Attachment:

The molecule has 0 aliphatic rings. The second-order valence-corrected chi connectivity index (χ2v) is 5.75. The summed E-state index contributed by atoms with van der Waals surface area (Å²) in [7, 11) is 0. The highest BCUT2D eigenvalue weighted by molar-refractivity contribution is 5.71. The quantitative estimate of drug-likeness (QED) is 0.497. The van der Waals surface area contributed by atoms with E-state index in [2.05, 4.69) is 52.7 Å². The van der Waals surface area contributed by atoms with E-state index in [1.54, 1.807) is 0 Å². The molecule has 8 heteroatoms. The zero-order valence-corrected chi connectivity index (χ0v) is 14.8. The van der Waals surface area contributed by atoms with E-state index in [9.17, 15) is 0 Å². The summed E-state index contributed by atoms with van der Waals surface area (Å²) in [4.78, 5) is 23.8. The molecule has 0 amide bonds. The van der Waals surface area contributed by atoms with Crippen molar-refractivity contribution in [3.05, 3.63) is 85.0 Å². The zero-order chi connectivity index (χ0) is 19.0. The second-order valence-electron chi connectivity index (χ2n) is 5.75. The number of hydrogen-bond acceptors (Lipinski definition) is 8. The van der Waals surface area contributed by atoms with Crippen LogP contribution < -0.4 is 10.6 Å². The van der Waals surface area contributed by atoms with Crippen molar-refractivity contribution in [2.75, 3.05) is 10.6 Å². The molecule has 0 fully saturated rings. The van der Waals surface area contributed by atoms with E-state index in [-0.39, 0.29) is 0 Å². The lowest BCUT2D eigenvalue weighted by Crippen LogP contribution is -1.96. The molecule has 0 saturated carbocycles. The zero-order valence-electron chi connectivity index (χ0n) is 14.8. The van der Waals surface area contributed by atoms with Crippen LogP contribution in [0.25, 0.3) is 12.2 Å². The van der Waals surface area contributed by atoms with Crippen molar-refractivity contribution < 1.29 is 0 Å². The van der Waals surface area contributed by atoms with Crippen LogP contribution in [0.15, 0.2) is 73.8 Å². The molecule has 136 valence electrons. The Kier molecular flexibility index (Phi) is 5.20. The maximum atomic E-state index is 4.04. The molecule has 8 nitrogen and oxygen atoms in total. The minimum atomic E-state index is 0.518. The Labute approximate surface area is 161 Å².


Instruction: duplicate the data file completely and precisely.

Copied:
The molecule has 0 aliphatic rings. The second-order valence-corrected chi connectivity index (χ2v) is 5.75. The summed E-state index contributed by atoms with van der Waals surface area (Å²) in [7, 11) is 0. The highest BCUT2D eigenvalue weighted by molar-refractivity contribution is 5.71. The quantitative estimate of drug-likeness (QED) is 0.497. The van der Waals surface area contributed by atoms with E-state index in [2.05, 4.69) is 52.7 Å². The van der Waals surface area contributed by atoms with E-state index in [1.54, 1.807) is 0 Å². The molecule has 8 heteroatoms. The zero-order valence-corrected chi connectivity index (χ0v) is 14.8. The van der Waals surface area contributed by atoms with E-state index in [9.17, 15) is 0 Å². The summed E-state index contributed by atoms with van der Waals surface area (Å²) in [4.78, 5) is 23.8. The molecule has 0 amide bonds. The van der Waals surface area contributed by atoms with Crippen molar-refractivity contribution in [3.05, 3.63) is 85.0 Å². The zero-order chi connectivity index (χ0) is 19.0. The second-order valence-electron chi connectivity index (χ2n) is 5.75. The number of hydrogen-bond acceptors (Lipinski definition) is 8. The van der Waals surface area contributed by atoms with Crippen LogP contribution < -0.4 is 10.6 Å². The van der Waals surface area contributed by atoms with Crippen molar-refractivity contribution in [2.75, 3.05) is 10.6 Å². The molecule has 0 fully saturated rings. The van der Waals surface area contributed by atoms with E-state index in [-0.39, 0.29) is 0 Å². The lowest BCUT2D eigenvalue weighted by Crippen LogP contribution is -1.96. The molecule has 0 saturated carbocycles. The zero-order valence-electron chi connectivity index (χ0n) is 14.8. The van der Waals surface area contributed by atoms with Crippen LogP contribution in [0.25, 0.3) is 12.2 Å². The van der Waals surface area contributed by atoms with Crippen molar-refractivity contribution < 1.29 is 0 Å². The van der Waals surface area contributed by atoms with Crippen LogP contribution in [0.15, 0.2) is 73.8 Å². The molecule has 136 valence electrons. The Kier molecular flexibility index (Phi) is 5.20. The maximum atomic E-state index is 4.04. The molecule has 8 nitrogen and oxygen atoms in total. The minimum atomic E-state index is 0.518. The Labute approximate surface area is 161 Å².